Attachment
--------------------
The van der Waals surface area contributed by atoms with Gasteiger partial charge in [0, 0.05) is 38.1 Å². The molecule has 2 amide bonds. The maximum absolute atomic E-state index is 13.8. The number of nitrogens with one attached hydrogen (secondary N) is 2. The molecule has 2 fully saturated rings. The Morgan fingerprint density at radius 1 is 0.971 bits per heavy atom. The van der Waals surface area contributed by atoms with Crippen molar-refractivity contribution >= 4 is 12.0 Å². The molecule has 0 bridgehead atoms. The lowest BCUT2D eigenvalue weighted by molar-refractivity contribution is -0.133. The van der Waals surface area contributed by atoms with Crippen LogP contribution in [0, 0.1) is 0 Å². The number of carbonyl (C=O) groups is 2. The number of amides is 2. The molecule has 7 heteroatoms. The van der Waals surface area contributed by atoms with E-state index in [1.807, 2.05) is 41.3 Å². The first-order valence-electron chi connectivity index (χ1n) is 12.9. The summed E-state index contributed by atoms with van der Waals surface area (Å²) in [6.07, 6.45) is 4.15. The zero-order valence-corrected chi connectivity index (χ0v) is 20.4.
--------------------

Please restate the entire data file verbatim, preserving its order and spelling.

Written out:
The van der Waals surface area contributed by atoms with Gasteiger partial charge in [0, 0.05) is 38.1 Å². The molecule has 2 amide bonds. The maximum absolute atomic E-state index is 13.8. The number of nitrogens with one attached hydrogen (secondary N) is 2. The molecule has 2 fully saturated rings. The Morgan fingerprint density at radius 1 is 0.971 bits per heavy atom. The van der Waals surface area contributed by atoms with Crippen molar-refractivity contribution >= 4 is 12.0 Å². The molecule has 0 bridgehead atoms. The lowest BCUT2D eigenvalue weighted by molar-refractivity contribution is -0.133. The van der Waals surface area contributed by atoms with Crippen LogP contribution in [0, 0.1) is 0 Å². The number of carbonyl (C=O) groups is 2. The number of amides is 2. The molecule has 7 heteroatoms. The van der Waals surface area contributed by atoms with E-state index in [1.807, 2.05) is 41.3 Å². The first-order valence-electron chi connectivity index (χ1n) is 12.9. The summed E-state index contributed by atoms with van der Waals surface area (Å²) in [6.07, 6.45) is 4.15. The zero-order valence-corrected chi connectivity index (χ0v) is 20.4.